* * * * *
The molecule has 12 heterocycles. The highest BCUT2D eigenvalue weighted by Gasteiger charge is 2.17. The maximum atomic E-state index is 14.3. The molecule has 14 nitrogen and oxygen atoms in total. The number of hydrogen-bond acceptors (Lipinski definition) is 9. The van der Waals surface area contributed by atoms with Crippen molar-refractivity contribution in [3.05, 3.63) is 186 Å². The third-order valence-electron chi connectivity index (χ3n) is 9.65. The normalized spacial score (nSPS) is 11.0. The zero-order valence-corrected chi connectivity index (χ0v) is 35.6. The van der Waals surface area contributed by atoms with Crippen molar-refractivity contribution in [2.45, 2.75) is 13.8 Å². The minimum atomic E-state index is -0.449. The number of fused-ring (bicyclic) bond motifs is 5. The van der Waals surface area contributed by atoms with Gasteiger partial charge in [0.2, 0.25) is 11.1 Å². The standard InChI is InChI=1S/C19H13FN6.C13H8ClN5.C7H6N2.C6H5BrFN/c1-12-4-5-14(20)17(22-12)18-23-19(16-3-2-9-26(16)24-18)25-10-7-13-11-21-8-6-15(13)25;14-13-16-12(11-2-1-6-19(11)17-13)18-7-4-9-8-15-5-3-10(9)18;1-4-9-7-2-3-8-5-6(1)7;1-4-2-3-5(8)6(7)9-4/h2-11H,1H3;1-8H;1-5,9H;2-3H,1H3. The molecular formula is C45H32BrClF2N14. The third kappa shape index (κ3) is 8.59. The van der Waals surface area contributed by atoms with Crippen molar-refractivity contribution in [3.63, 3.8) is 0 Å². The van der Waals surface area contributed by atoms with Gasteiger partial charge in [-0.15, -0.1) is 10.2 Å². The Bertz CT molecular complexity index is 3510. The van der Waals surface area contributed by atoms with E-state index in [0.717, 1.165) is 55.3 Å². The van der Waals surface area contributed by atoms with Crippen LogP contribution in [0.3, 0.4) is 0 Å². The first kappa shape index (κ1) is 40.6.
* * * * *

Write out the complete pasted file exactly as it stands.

The molecule has 12 heterocycles. The highest BCUT2D eigenvalue weighted by Gasteiger charge is 2.17. The maximum atomic E-state index is 14.3. The molecule has 14 nitrogen and oxygen atoms in total. The number of hydrogen-bond acceptors (Lipinski definition) is 9. The van der Waals surface area contributed by atoms with Crippen molar-refractivity contribution in [3.05, 3.63) is 186 Å². The third-order valence-electron chi connectivity index (χ3n) is 9.65. The normalized spacial score (nSPS) is 11.0. The zero-order valence-corrected chi connectivity index (χ0v) is 35.6. The van der Waals surface area contributed by atoms with Crippen molar-refractivity contribution in [2.45, 2.75) is 13.8 Å². The minimum atomic E-state index is -0.449. The number of fused-ring (bicyclic) bond motifs is 5. The van der Waals surface area contributed by atoms with Gasteiger partial charge in [0.2, 0.25) is 11.1 Å². The standard InChI is InChI=1S/C19H13FN6.C13H8ClN5.C7H6N2.C6H5BrFN/c1-12-4-5-14(20)17(22-12)18-23-19(16-3-2-9-26(16)24-18)25-10-7-13-11-21-8-6-15(13)25;14-13-16-12(11-2-1-6-19(11)17-13)18-7-4-9-8-15-5-3-10(9)18;1-4-9-7-2-3-8-5-6(1)7;1-4-2-3-5(8)6(7)9-4/h2-11H,1H3;1-8H;1-5,9H;2-3H,1H3. The molecular formula is C45H32BrClF2N14. The third kappa shape index (κ3) is 8.59. The van der Waals surface area contributed by atoms with Crippen molar-refractivity contribution in [3.63, 3.8) is 0 Å². The van der Waals surface area contributed by atoms with Gasteiger partial charge in [-0.15, -0.1) is 10.2 Å². The Bertz CT molecular complexity index is 3510. The van der Waals surface area contributed by atoms with E-state index in [0.717, 1.165) is 55.3 Å². The van der Waals surface area contributed by atoms with Crippen LogP contribution in [0.3, 0.4) is 0 Å². The first kappa shape index (κ1) is 40.6.